Padres Editorial: Matt Bush & the 2004 First Year Player Draft Revisited

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Credit: Sporting News
Credit: Sporting News

Let’s take a stroll down memory lane. The year was 2004. The team, and the fans, were anticipating the grand opening of Petco Park. The $495 million venue was the epitome of a new era for San Diego Padres baseball.

The team changed their logo, to that weird picture of home plate with “SD” in the center, palm trees on both sides, and a wave. I have so many things I could say about that logo, but it was the least of worries for San Diego fans.

The Padres unveiled new uniforms. They were unique, and were supposed to be a revolutionary breakthrough for MLB uniform designs. However, what we got was a sand-colored road uniform (why did we do that?) and a navy blue alternate jersey that resembled something a softball beer league team would wear. I still have one of those, with Khalil Greene‘s name and number on the back, but that’s beside the point.

The front office did a makeover of the roster. They presented a team that was built to contend (sort of). The team had a young, dominant ace in Jake Peavy, a solid bullpen lead by one of the best closing pitchers in history and a mixture of young guys and seasoned vets in the lineup.

So what kept this team from succeeding? Two words: Kevin Towers. Now, I could go on for days about the poor decisions and draft dumpster diving he always did at the trade deadline, but that isn’t the point of this. I would like to take this time to look back at the 2004 First Year Player Draft. Former owner John Moores also played a hand in this. He was a real estate guy who didn’t like to spend money.

The Padres had the number one overall pick in that draft. The front office had their pick of any of the bright young prospects who entered the draft that year, players like Justin Verlander, Jered Weaver and Stephen Drew. These players are now enjoying decent careers in the majors. That Verlander guy has thrown a couple of no-hitters. This Jered kid has been solid as the ace of the California… I mean, Anaheim…. no… Los Angeles Angels of Anaheim! That’s it! And that Stephen guy? Well, he’s moved around a bit, but he has made a career as a serviceable shortstop.

However, Towers and the front office decided to pick a youngster named Matt Bush. Bush was a product of Mission Bay High School. A shortstop, Bush had the defense and arm strength to make him a decent prospect. Definitely not a number one overall pick, but a decent prospect nonetheless. I would have taken him in the middle-to-late rounds, but that’s beside the point and I wasn’t the one making the selection.

So, the Padres draft Bush, and give him a $3 million signing bonus. Remember this, because it’s going to be mentioned again.

Credit: UT San Diego
Credit: UT San Diego

It was revealed later that Bush was actually their third choice, and they preferred drafting either Weaver or Drew, but passed up on it because they both were represented by agent Scott Boras. The super agent Boras is great at his craft, and has a knack for getting the biggest deals for his clients. Moores didn’t want to spend a lot of money on a number one overall prospect, and there was no changing his mind.

So, this 18-year old kid was fresh out of high school with $3 million. What could possibly go wrong?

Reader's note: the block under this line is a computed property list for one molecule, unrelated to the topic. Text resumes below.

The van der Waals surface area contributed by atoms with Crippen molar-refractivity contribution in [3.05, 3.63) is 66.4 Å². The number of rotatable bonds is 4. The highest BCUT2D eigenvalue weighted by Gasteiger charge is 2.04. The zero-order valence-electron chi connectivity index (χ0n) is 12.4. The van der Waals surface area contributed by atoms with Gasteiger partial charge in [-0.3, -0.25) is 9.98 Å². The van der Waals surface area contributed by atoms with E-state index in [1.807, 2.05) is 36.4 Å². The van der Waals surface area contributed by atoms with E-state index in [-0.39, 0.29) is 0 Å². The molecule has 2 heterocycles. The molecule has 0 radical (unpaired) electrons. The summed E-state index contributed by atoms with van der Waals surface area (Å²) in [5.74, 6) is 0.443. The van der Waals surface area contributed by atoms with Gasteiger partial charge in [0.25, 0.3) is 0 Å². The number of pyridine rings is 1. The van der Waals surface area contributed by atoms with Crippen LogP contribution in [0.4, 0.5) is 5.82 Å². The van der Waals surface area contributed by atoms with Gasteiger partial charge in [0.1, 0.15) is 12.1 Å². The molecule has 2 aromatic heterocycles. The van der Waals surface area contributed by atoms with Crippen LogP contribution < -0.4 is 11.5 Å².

He was suspended before he ever saw the field after he got into a fight outside a bar in Arizona in 2004. Why a minor was at a bar, during his rookie season, is beyond me. He hit a whopping .181 for the Arizona League Padres that season.

In 2006, he broke his ankle during Spring Training and missed half the season. In 2007, when it was apparent that he wouldn’t amount to much as a shortstop, the Padres converted him into a pitcher. But his woes didn’t stop there. He tore a ligament in his pitching elbow, requiring Tommy John surgery. He missed all of the 2008 season because of it.

Credit: AP Photo
Credit: AP Photo

In 2009, he and the Padres parted ways. He was designated for assignment. Soon after, it was revealed that he was drunk in a high school parking lot, when he assaulted a couple of freshman lacrosse players.

So, is this a story of a promising young prospect plagued by the injury bug and a lack of self-control? Not so fast. Bush spent time in prison while with the Tampa Rays. He was driving drunk with a suspended license, and hit a 72-year old motorcyclist, and even fled the scene. He served three years behind bars for the incident.

Today, Bush is with the Texas Rangers. He made his Spring debut with the club on March 23, pitching two scoreless innings against the Chicago Cubs, striking out two hitters and walking one. He even got Kyle Schwarber and Jorge Soler to whiff at his fastball, which topped out at 98 miles per hour.

Perhaps Bush could make the most of his second chance at reaching a Major League club. I hope he does. He’s a talented player, but he allowed his reckless lifestyle to get the best of him when he was young.

As much as we all wanted to see our number one overall pick excel at the game like some of the other first round picks from that draft, it just didn’t happen. It was another chapter in the book of woes for a franchise that has yet to reach the highest peak in Major League Baseball.

Congratulations on your solid outing, Mr. Bush. Keep it up. People love second chance success stories, and you’re writing yours now.

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